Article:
On Tuesday afternoon June 26th after winding up my 42 days of mentor training and getting the paperwork and road test out of the way, I was directed outside the terminal building to a Freightliner truck looking for a new driver. My new Driver Manager (DM) handed me the keys and said “Here, go and check it out and see what you think.” Well to say the least I was excited but that quickly waned when I climbed inside the just freshly detailed cab and, after a couple of minutes figuring out how to start it, I realized it had nearly 756,000 miles! I was bummed! I hadn’t seen or heard of a company truck with as many miles. So after talking with a former fellow student who checked it out with me I decided to return to my D.M. “What do you think?” she asked. “Well, you know it’s got like 755,600 miles on it, and I was hoping for something a little newer, something I could look forward to fixing up and having for a while.” (I was hoping for something with maybe 300,000 miles or so, but as they say, “beggars can’t be choosers”). She mentioned that if I had a truck with that kind of mileage that I would be high on the list to get a new one (not necessarily a brand-new one), but she wasn’t sure when that might happen. It could be a month, or three or more months down the road. I wasn’t happy with the uncertainty, which of course wasn’t her fault, but I’m not one that likes to deal much in uncertainties.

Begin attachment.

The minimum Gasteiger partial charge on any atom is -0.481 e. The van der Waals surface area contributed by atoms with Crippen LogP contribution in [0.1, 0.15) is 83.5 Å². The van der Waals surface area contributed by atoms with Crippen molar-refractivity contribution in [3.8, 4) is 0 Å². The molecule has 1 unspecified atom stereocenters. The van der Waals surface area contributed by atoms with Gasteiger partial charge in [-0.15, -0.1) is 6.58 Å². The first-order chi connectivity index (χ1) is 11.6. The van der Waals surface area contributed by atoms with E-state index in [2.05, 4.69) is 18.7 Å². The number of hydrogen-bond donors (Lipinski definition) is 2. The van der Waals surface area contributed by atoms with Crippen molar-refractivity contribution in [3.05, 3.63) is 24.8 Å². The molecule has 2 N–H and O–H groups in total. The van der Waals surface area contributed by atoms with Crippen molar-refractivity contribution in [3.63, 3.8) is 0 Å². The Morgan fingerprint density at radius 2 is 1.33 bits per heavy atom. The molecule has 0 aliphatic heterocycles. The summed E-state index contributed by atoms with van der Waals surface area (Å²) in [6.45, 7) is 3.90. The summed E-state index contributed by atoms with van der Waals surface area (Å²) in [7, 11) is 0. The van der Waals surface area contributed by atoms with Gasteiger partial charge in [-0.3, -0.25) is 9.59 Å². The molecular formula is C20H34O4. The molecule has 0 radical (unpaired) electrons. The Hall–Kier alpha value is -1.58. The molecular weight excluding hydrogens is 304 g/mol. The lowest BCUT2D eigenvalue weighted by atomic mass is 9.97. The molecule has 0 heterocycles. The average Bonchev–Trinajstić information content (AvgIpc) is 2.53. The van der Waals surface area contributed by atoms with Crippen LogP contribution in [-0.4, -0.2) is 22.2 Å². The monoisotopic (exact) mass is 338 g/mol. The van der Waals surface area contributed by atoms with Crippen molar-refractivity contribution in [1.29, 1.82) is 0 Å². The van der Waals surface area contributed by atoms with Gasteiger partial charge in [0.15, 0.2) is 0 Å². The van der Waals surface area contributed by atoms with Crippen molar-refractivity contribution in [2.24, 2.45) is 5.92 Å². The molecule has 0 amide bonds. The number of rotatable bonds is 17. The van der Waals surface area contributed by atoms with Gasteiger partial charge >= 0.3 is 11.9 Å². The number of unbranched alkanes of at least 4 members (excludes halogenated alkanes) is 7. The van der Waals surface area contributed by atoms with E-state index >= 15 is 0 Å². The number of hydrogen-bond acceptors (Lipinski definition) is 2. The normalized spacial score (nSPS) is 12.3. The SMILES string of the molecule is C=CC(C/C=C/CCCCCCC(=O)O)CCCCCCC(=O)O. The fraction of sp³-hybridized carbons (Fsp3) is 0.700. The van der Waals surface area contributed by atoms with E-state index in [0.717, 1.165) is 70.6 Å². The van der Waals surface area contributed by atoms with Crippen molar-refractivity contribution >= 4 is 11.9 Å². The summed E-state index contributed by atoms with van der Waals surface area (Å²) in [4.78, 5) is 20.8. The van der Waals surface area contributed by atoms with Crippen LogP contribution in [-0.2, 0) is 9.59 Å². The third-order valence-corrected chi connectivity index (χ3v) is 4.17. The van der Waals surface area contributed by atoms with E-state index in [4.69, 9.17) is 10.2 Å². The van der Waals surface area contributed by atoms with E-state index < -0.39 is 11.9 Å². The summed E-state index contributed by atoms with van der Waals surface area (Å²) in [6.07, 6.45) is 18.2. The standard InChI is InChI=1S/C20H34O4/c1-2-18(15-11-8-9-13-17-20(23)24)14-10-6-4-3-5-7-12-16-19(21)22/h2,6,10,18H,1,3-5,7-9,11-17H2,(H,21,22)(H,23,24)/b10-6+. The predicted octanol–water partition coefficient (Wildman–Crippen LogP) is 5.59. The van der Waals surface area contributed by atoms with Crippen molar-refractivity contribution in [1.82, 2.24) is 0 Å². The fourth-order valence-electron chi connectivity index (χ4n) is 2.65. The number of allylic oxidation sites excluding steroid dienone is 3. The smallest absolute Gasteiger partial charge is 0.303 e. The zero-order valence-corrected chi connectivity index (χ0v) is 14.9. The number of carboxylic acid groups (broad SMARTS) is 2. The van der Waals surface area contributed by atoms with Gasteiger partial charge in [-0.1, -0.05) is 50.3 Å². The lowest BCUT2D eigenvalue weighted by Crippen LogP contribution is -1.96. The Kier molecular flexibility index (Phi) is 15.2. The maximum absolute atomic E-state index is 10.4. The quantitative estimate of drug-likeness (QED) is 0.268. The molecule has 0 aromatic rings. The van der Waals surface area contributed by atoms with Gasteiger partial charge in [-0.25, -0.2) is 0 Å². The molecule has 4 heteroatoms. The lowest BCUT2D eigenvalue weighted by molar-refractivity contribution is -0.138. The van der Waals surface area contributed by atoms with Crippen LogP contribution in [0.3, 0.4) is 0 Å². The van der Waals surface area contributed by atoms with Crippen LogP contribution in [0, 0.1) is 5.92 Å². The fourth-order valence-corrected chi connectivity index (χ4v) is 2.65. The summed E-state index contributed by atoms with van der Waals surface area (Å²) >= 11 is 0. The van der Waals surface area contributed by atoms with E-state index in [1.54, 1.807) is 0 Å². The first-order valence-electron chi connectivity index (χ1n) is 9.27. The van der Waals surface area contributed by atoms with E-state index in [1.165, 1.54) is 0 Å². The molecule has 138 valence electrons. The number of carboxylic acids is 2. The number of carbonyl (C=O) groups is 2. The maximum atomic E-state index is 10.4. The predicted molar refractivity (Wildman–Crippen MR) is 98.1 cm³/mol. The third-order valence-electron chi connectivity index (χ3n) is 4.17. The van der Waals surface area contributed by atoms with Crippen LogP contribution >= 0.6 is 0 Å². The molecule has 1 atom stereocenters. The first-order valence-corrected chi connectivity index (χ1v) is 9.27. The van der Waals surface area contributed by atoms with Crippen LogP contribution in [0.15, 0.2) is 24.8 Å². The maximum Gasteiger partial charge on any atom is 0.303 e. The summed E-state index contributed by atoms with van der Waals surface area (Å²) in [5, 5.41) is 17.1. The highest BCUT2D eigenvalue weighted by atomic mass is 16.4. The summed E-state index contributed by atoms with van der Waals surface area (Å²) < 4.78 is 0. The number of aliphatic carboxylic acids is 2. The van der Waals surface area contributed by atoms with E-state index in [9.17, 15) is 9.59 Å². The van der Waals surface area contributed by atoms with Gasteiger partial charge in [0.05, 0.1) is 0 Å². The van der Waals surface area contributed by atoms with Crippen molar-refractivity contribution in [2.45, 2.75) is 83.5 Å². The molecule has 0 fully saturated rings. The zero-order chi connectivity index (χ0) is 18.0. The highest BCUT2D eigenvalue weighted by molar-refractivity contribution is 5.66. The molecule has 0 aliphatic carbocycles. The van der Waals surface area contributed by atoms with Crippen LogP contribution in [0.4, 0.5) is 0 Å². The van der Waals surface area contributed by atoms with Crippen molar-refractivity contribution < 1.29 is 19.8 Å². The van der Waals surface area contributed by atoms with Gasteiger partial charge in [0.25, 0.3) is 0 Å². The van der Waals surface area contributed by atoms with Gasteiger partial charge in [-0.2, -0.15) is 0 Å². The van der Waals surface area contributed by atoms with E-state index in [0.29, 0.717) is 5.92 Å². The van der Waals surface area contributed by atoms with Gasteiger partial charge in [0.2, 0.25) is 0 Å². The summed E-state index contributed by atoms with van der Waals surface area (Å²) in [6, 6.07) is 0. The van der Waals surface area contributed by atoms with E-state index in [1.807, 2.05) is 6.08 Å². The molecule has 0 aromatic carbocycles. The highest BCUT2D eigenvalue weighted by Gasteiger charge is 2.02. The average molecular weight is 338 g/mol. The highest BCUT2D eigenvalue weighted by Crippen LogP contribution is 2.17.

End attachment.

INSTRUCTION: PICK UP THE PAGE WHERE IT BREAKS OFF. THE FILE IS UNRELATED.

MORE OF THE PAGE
So, I asked if there were any other options, and not batting an eye she said she’d speak to the guy in charge of assigning new drivers their trucks and see what other possibilities there might be. That didn’t take long as “the guy” sits about ten feet away. Within a few minutes the three of us got together and a number of options were reviewed. First, the company would pay me to ride a bus down to the Swift terminal in Lathorpe, CA., where there was a truck available. (Not the most pleasant thought – a bus ride of that length). Secondly there was another truck down near Mountain Home, Idaho. They could probably get me a ride with another driver to rendezvous with it. There was another truck scheduled to come in to Lewiston later that night, but they knew nothing about it. “The guy” suggested I shouldn’t stand around waiting for it, as it could have a number of problems and be in the shop for days before it was drivable. So, I asked, “What would you do if you were me?” He suggested that I go pick up a truck somewhere, being pretty confident that at least it would be road worthy. (If your truck is moving you’re making money … otherwise nada!)
Then my DM spoke of a truck in Caldwell, Idaho that had been left there by a driver. Neither knew much information on any of the trucks. At least two of them were Freightliners and you could bet they were all high-mileage, as it’s been several years since the company had purchased any. Then my DM told me she knew the Caldwell truck was a “fairly new” Volvo and she remembered that the driver was very happy when he got it as it didn’t have a lot of miles. She knew too that the driver had taken “meticulous care” off it. Weeelll … that sounded like the best bet for me! So after one night and another half a day of trying to secure a ride down to Caldwell (a whole ‘nother story!) I was finally on board an older Freightliner with a driver named “Norm” for the five hour ride down south. Norm was headed for California and would drop me off along the way. My truck had been left at a truck stop that also serves as a “drop yard” for Swift trailers. I was told I would find the keys at the stop’s fuel desk. Once I had it, I could spend the night there and in the morning hook up an empty trailer and make the trek back to Lewiston. I needed a day to get my things in it and spend a little time setting her up. My DM was more than accommodating.